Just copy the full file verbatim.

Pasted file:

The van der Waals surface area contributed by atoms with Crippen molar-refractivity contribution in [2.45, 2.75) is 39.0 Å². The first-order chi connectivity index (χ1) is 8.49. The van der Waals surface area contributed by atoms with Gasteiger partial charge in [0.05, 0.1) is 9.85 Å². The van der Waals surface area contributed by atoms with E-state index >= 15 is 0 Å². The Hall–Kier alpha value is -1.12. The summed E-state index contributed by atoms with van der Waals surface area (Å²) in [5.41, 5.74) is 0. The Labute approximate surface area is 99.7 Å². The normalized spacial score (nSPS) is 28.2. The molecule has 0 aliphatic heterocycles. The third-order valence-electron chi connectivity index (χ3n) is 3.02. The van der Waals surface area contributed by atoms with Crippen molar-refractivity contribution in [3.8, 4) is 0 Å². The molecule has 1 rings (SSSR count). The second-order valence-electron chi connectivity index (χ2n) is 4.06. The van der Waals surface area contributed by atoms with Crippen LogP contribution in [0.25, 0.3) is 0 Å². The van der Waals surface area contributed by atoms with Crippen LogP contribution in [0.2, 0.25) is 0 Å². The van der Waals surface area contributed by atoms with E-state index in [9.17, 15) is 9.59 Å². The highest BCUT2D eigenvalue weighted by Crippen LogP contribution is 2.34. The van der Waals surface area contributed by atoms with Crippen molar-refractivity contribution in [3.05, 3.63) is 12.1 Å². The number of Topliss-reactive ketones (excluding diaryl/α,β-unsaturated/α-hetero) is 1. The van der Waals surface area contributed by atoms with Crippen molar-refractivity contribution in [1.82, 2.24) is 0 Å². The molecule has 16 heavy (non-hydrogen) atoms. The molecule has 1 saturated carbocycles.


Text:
The van der Waals surface area contributed by atoms with Crippen molar-refractivity contribution in [2.45, 2.75) is 39.0 Å². The first-order chi connectivity index (χ1) is 8.49. The van der Waals surface area contributed by atoms with Gasteiger partial charge in [0.05, 0.1) is 9.85 Å². The van der Waals surface area contributed by atoms with E-state index >= 15 is 0 Å². The Hall–Kier alpha value is -1.12. The summed E-state index contributed by atoms with van der Waals surface area (Å²) in [5.41, 5.74) is 0. The Labute approximate surface area is 99.7 Å². The normalized spacial score (nSPS) is 28.2. The molecule has 0 aliphatic heterocycles. The third-order valence-electron chi connectivity index (χ3n) is 3.02. The van der Waals surface area contributed by atoms with Crippen molar-refractivity contribution in [3.8, 4) is 0 Å². The molecule has 1 rings (SSSR count). The second-order valence-electron chi connectivity index (χ2n) is 4.06. The van der Waals surface area contributed by atoms with Crippen LogP contribution in [0.25, 0.3) is 0 Å². The van der Waals surface area contributed by atoms with Crippen LogP contribution in [0.2, 0.25) is 0 Å². The van der Waals surface area contributed by atoms with E-state index in [9.17, 15) is 9.59 Å². The highest BCUT2D eigenvalue weighted by Crippen LogP contribution is 2.34. The van der Waals surface area contributed by atoms with Crippen molar-refractivity contribution in [3.05, 3.63) is 12.1 Å². The number of Topliss-reactive ketones (excluding diaryl/α,β-unsaturated/α-hetero) is 1. The van der Waals surface area contributed by atoms with Crippen molar-refractivity contribution in [1.82, 2.24) is 0 Å². The molecule has 16 heavy (non-hydrogen) atoms. The molecule has 1 saturated carbocycles.